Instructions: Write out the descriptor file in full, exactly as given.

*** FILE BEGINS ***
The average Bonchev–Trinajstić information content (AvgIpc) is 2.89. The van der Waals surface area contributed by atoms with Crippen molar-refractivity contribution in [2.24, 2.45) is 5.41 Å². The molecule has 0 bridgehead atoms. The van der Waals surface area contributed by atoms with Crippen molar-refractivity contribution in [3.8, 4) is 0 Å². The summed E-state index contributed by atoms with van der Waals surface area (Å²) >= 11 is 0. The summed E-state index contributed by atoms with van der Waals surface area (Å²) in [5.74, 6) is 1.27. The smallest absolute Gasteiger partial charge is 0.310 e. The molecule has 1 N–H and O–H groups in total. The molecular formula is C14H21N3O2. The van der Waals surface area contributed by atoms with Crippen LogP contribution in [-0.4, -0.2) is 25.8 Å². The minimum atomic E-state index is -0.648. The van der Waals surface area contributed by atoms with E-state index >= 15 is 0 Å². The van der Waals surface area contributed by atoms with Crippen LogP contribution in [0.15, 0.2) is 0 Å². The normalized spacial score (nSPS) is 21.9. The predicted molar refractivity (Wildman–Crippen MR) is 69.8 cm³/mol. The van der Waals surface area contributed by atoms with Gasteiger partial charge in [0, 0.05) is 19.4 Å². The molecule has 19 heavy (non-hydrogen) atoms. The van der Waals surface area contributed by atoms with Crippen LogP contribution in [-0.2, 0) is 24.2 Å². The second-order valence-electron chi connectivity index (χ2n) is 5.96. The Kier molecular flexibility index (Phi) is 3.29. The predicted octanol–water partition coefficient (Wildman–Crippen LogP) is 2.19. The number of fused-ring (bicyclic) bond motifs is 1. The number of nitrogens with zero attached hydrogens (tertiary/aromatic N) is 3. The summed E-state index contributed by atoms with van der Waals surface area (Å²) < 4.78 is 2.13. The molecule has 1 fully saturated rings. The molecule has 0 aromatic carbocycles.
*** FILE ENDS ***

The average Bonchev–Trinajstić information content (AvgIpc) is 2.89. The van der Waals surface area contributed by atoms with Crippen molar-refractivity contribution in [2.24, 2.45) is 5.41 Å². The molecule has 0 bridgehead atoms. The van der Waals surface area contributed by atoms with Crippen molar-refractivity contribution in [3.8, 4) is 0 Å². The summed E-state index contributed by atoms with van der Waals surface area (Å²) >= 11 is 0. The summed E-state index contributed by atoms with van der Waals surface area (Å²) in [5.74, 6) is 1.27. The smallest absolute Gasteiger partial charge is 0.310 e. The molecule has 1 N–H and O–H groups in total. The molecular formula is C14H21N3O2. The van der Waals surface area contributed by atoms with Crippen LogP contribution in [-0.4, -0.2) is 25.8 Å². The minimum atomic E-state index is -0.648. The van der Waals surface area contributed by atoms with E-state index >= 15 is 0 Å². The van der Waals surface area contributed by atoms with Crippen LogP contribution in [0.15, 0.2) is 0 Å². The normalized spacial score (nSPS) is 21.9. The predicted molar refractivity (Wildman–Crippen MR) is 69.8 cm³/mol. The van der Waals surface area contributed by atoms with Gasteiger partial charge in [0, 0.05) is 19.4 Å². The molecule has 19 heavy (non-hydrogen) atoms. The van der Waals surface area contributed by atoms with Crippen LogP contribution in [-0.2, 0) is 24.2 Å². The second-order valence-electron chi connectivity index (χ2n) is 5.96. The Kier molecular flexibility index (Phi) is 3.29. The predicted octanol–water partition coefficient (Wildman–Crippen LogP) is 2.19. The number of fused-ring (bicyclic) bond motifs is 1. The number of nitrogens with zero attached hydrogens (tertiary/aromatic N) is 3. The summed E-state index contributed by atoms with van der Waals surface area (Å²) < 4.78 is 2.13. The molecule has 1 fully saturated rings. The molecule has 0 aromatic carbocycles.